5. Land must be acquired on a systematic basis. Both the federal and state government should allocate land for this purpose. Further, every large development should require an appropriate mix of low-cost, affordable and luxury development.
6. The authority must place rigid strictures on resale of property. Such sales must be made only back to the authority and if sale is within, say, five years, purchasers should not be able to reap a huge gain. That will mean a tightly controlled market for properties in this sector so that prices are kept as low as possible.
7. It must have an impeccable system of vetting applicants. Those who do not deserve it must not be allowed to get on board the scheme. Each applicantís financial background must be thoroughly investigated before it is approved. Computerise as much as possible and link it with the various authorities. Even bank accounts should not be sacrosanct.
8. Reduce discretionary power. Criteria should be clearly set and once a person meets the criteria, he should be automatically eligible. If there are more applicants than units for a particular project, then selection should be made by public balloting.
9. Forget racial quotas which inevitably leads to politicisation. If some races are poorer than others, it will be automatically reflected when the criteria for eligibility are evaluated. That will avoid further division among Malaysians.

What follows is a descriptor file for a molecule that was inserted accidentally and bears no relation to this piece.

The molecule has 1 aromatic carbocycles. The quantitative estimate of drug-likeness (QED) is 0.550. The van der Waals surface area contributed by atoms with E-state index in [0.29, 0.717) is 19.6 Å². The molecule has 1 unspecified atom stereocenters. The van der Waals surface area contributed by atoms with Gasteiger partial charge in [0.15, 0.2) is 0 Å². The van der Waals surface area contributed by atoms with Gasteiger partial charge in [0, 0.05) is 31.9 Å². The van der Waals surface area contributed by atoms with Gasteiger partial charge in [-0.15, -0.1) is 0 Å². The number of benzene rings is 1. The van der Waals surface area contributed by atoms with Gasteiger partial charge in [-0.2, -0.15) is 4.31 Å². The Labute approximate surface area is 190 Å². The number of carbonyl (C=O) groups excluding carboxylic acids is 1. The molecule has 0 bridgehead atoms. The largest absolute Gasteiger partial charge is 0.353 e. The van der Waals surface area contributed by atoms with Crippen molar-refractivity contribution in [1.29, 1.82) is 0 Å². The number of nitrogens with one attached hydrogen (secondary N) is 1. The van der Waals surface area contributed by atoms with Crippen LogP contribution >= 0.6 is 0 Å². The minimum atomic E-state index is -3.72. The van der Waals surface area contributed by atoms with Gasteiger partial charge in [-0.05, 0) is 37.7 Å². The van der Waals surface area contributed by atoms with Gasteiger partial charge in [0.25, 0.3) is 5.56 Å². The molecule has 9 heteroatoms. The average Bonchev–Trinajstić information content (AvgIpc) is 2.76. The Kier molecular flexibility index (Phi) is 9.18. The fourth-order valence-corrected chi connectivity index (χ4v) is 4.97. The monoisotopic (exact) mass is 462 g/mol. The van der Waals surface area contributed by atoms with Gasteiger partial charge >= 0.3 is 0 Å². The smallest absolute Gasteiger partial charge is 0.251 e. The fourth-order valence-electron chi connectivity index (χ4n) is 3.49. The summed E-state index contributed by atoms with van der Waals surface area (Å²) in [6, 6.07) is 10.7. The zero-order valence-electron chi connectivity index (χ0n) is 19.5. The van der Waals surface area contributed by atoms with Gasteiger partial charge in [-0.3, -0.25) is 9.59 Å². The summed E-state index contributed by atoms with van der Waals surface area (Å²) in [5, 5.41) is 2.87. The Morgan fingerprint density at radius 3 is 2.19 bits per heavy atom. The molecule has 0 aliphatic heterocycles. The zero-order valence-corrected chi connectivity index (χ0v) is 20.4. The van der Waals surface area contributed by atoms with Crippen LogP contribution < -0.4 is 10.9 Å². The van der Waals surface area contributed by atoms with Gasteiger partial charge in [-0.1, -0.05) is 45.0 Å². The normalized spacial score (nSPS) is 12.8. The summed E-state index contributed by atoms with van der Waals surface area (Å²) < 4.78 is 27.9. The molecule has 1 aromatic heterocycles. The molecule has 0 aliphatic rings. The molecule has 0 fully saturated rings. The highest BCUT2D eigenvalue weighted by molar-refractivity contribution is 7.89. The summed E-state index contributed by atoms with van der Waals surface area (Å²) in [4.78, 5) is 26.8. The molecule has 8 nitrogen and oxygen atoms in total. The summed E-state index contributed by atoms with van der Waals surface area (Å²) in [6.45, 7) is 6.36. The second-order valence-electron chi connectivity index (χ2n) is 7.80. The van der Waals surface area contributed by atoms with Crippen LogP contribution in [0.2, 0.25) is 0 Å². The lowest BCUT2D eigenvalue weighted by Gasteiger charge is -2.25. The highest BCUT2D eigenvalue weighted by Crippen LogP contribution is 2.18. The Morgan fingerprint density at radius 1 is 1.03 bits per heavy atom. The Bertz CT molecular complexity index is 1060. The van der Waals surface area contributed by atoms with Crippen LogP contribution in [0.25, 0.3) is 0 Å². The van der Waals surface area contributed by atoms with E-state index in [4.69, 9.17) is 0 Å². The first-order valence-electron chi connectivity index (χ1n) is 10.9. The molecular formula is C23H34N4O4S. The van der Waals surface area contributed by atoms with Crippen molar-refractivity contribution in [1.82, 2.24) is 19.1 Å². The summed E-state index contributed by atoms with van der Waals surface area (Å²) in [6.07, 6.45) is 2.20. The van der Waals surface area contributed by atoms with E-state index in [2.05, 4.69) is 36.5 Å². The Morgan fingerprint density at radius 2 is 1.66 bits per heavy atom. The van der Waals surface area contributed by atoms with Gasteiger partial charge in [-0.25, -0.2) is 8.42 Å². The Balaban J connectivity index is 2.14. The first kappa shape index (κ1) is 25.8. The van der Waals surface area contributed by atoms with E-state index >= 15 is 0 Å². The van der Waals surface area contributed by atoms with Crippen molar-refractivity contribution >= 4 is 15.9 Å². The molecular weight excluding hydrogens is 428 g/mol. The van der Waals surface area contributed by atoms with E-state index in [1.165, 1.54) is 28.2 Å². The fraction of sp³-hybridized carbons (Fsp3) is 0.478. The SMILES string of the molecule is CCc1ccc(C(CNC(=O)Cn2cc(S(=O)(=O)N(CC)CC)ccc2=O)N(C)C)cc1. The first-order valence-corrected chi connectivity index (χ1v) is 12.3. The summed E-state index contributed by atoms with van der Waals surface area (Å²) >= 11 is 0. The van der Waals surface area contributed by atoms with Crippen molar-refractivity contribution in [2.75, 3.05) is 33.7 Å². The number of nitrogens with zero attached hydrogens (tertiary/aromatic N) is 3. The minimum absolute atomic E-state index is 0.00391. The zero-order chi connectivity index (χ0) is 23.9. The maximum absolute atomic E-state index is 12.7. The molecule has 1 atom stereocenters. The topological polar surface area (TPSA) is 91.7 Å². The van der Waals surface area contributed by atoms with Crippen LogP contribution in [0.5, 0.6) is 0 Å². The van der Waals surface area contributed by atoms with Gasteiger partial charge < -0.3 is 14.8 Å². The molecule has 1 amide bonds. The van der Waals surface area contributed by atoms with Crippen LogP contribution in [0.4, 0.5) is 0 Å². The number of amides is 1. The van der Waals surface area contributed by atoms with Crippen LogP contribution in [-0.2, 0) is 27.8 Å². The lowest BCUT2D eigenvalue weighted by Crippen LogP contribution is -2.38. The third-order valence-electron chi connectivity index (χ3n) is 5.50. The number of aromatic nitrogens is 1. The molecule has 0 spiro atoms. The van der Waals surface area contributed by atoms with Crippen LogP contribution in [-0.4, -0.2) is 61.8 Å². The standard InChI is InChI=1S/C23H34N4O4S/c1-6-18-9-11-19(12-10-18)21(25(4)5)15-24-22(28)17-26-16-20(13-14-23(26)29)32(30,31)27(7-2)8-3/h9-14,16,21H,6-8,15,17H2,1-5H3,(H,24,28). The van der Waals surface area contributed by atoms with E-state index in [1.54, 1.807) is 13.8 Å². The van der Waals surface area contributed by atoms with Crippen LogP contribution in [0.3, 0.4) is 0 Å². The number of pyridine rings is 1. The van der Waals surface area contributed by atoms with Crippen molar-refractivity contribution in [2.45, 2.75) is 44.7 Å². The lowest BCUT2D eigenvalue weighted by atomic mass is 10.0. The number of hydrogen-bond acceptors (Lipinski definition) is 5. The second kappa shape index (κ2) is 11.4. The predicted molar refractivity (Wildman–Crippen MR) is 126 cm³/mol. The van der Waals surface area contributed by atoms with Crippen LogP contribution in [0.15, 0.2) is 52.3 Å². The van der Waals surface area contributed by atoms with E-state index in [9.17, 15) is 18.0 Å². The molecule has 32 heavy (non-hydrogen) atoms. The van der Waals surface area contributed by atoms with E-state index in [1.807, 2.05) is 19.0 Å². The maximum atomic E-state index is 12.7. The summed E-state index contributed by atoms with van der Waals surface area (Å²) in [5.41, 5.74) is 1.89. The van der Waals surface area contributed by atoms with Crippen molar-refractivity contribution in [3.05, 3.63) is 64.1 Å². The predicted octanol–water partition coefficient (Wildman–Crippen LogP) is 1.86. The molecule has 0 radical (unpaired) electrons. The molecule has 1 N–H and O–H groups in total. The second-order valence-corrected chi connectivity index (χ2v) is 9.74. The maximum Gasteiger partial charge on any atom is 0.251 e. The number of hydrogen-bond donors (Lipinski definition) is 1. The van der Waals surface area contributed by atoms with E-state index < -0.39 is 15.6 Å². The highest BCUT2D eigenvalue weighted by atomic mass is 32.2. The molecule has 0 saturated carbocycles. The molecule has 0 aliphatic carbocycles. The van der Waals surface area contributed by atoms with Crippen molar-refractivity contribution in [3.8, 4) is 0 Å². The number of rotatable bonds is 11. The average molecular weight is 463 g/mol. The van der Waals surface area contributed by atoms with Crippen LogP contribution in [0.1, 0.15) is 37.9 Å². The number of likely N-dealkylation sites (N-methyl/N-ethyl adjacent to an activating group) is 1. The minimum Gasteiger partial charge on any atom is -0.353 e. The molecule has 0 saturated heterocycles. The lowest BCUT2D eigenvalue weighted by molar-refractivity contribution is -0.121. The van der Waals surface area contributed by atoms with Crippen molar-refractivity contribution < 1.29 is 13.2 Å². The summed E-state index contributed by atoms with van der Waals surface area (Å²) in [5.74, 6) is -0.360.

10. Do proper market research. The last thing we need is to have a surfeit of low-cost and affordable housing with insufficient takers. Needs and affordability have to be carefully studied and analysed to ensure the final product meets with market demand.
One of the greatest success stories anywhere for the provision of affordable, decent housing for its populace must be land-starved Singapore. Basically, it involved the evolution of a two-tier pricing system, one with strict controls for government-sponsored projects and another free-market priced system for the private sector.
While there is lot that can be learned from Singaporeís Housing Development Board and its system of HDB flats, one must be careful to learn from its mistakes as well.
Unrestricted access of foreigners to its property markets has resulted in a yawning chasm between private and government projects, leading Singaporeans to charge that they have been dispossessed in their own land.
Thatís one of most major complaints of Singaporeans in what has been otherwise one of the greatest success stories of economic development, raising incomes and improvement of the quality of life in the world.
Itís a danger sometimes to keep the best for only those who can afford it. It is going to be quite a challenge to mix up low-cost and affordable housing within proximity of exclusive areas so that the population does not get alienated from each other.
There is, however, one truth that we cannot run away from. There is limited supply of land and it does not increase. But the population does and inevitably land prices are always going to rise.
If we donít solve this problem of allocating an increasingly scarce resource fairly, there is going to be a major problem. At the end of the day, increasing incomes and reducing the gap between the rich and the poor is what will do most for affordable housing.
> P. Gunasegaram is an independent consultant and writer.